Calls for commission to consider retirees

Calls for commission to consider retirees

Posted on Wednesday, July 01 2015 at 11:21 AM

Calls have been made by executive chairman of Raine Horne Angus Raine for the Greater Sydney Commission (established in last week’s NSW Budget) to help promote more suitable housing for retirees, such as low-density apartment blocks and villas, in order to help address the city’s real estate affordability issues.

The NSW Government will invest $20.9 million
over four years to launch the Greater Sydney Commission, which has been given
the task of overseeing the delivery of new housing, infrastructure and
services, across the metropolitan area.

To help meet its target of 664,000 dwellings in
Greater Sydney by 2031, the state government has allocated $400 million to
support new housing supply in infill and greenfield areas, as well as $89.1
million to help cut council red tape.

“The Greater Sydney Commission is an excellent
initiative but it must find ways to deliver suitable housing to retirees still
living in oversized family homes across the metropolitan area,” Raine says, adding
that he believes Sydney requires more medium-density housing and villas, where
land prices make this a feasible alternative for developers.

“There’s been plenty of news about the massive
growth in apartment developments across Sydney, but the majority of this stock
isn’t suitable for retirees, who are already hampered by the prospect of paying
stamp duty to downsize.

“If the commission can help encourage more
Sydney empty-nesters to downsize out of bigger family homes, it will go some
way towards helping to address the city’s affordability issues,” he says.

Raine also urges the NSW Government to do more
to promote the benefits of downsizing to a bigger population centre such as
Newcastle, Bathurst, Wagga, Tamworth, Dubbo and Orange.

“These centres offer all the amenities and
facilities that retirees have come to expect in the city, yet real estate
prices are significantly more affordable,” he says.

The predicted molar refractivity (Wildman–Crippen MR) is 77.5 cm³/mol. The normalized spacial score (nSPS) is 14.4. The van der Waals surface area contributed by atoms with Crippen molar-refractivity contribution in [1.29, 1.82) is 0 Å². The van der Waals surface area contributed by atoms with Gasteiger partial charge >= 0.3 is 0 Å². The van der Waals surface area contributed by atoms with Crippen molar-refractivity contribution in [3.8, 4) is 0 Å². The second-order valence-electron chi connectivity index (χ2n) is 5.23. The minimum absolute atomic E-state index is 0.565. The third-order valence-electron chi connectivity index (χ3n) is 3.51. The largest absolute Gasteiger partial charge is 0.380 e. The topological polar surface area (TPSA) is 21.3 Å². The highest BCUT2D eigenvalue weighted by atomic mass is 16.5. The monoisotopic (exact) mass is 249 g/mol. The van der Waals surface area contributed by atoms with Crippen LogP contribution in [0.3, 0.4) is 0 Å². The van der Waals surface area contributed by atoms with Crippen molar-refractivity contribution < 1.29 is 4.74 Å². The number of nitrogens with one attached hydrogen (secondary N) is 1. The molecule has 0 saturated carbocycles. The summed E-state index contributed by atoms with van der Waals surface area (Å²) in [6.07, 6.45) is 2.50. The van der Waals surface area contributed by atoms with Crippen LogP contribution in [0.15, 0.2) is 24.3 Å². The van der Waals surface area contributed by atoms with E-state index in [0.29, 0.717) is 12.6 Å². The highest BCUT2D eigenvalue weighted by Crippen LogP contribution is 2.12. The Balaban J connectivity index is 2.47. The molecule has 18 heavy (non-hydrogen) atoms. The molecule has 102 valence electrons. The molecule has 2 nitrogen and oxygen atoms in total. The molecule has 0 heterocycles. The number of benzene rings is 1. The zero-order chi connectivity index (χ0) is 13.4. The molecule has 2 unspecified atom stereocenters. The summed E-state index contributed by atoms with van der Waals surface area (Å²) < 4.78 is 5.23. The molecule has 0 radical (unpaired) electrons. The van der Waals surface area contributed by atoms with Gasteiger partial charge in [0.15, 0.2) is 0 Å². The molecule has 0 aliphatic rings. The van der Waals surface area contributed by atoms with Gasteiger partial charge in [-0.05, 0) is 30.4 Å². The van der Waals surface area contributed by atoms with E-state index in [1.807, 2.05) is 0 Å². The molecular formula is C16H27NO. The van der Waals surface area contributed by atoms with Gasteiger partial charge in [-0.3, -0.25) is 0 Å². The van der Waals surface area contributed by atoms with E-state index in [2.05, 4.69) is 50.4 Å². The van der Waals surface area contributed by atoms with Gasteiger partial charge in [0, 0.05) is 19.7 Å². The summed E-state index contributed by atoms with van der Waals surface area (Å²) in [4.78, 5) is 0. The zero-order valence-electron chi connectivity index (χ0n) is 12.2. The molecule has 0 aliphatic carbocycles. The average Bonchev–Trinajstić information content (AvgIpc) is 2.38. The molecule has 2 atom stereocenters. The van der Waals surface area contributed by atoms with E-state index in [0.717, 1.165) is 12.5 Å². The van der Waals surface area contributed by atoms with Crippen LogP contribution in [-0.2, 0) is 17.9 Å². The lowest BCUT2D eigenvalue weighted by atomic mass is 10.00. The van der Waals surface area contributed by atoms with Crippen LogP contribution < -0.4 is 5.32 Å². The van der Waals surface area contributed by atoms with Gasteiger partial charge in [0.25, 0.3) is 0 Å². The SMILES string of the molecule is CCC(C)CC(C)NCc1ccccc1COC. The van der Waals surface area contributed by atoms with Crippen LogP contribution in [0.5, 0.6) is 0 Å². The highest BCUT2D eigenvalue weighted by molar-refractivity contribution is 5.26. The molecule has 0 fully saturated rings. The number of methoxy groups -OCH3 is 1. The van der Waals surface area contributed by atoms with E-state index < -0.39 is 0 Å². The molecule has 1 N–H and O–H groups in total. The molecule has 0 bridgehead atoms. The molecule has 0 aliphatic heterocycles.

In the St George and Sutherland Shire region,
Ray Fadel, principal of Raine Horne Sans Souci, agrees that the explosion
of high-rise apartment towers in his region is not really addressing the
housing needs of empty-nesters.

“Older Australians want to live in villas or
three-bedroom apartments in smaller blocks that have views and are within
walking distance of shops and transport,” he says.

“There’s not much stock like that in our region
apart from Cronulla, Ramsgate and Brighton.

“The majority of the new developments in the St
George/Sutherland region offer two-bedroom apartments, located in high-rise
towers where owners must share the space with hundreds of other occupants.

“Even though they all have lift access, the high-rise
towers are not for retirees in many cases.”

Older three-bedroom villas worth around $1
million are proving popular with retirees, although they’re also in short
supply, according to Fadel.

“The trouble is that the three-bedroom villas
were selling for about $700,000 a few years ago. They’re now up above $1
million, which doesn’t free up much cash for retirees considering a downsizing
strategy,” he says.

On the North Shore, Hugh Macfarlan, principal of Raine Horne
Chatswood/Willoughby, says the cost of land generally prohibits the development
of villas.

Municipality, which covers off suburbs between Wahroonga in the north and
Roseville in the south, has responded with plenty of new low-rise apartment
blocks that offer stylish three-bedroom apartments with generous floor plans
and lifts, which are suitable for downsizers,” he says.

apartments are more manageable than large houses on big blocks with tennis
courts and pools, that many on the Upper North Shore continue to live in because
of a shortage of suitable options.

duty is already a problem and this is keeping many older North Shore residents
in bigger homes, so it would be great to see the new Greater Sydney Commission
consider ways to address housing affordability issues – and this probably means
encouraging the development of larger quality apartments close to good
amenities that would suit downsizers very well.”

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